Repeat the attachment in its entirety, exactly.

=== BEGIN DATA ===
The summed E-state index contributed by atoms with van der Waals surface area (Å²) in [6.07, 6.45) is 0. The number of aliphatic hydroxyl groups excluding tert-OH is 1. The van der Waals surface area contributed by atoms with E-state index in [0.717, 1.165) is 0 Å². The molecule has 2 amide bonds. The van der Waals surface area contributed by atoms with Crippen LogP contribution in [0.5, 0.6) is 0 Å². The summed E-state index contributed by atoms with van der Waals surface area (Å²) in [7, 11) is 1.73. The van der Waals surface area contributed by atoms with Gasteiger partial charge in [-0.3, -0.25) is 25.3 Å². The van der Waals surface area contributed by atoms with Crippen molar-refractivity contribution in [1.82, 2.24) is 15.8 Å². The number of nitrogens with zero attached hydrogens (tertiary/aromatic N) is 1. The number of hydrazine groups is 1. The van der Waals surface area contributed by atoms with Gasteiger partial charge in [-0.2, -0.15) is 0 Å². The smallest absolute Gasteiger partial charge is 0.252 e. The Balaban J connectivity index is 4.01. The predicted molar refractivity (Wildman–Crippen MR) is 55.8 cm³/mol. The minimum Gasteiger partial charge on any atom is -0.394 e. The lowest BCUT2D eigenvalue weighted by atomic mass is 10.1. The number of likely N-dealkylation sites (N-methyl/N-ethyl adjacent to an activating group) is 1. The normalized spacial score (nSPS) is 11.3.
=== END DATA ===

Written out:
The summed E-state index contributed by atoms with van der Waals surface area (Å²) in [6.07, 6.45) is 0. The number of aliphatic hydroxyl groups excluding tert-OH is 1. The van der Waals surface area contributed by atoms with E-state index in [0.717, 1.165) is 0 Å². The molecule has 2 amide bonds. The van der Waals surface area contributed by atoms with Crippen LogP contribution in [0.5, 0.6) is 0 Å². The summed E-state index contributed by atoms with van der Waals surface area (Å²) in [7, 11) is 1.73. The van der Waals surface area contributed by atoms with Gasteiger partial charge in [-0.3, -0.25) is 25.3 Å². The van der Waals surface area contributed by atoms with Crippen molar-refractivity contribution in [1.82, 2.24) is 15.8 Å². The number of nitrogens with zero attached hydrogens (tertiary/aromatic N) is 1. The number of hydrazine groups is 1. The van der Waals surface area contributed by atoms with Gasteiger partial charge in [-0.2, -0.15) is 0 Å². The smallest absolute Gasteiger partial charge is 0.252 e. The Balaban J connectivity index is 4.01. The predicted molar refractivity (Wildman–Crippen MR) is 55.8 cm³/mol. The minimum Gasteiger partial charge on any atom is -0.394 e. The lowest BCUT2D eigenvalue weighted by atomic mass is 10.1. The number of likely N-dealkylation sites (N-methyl/N-ethyl adjacent to an activating group) is 1. The normalized spacial score (nSPS) is 11.3.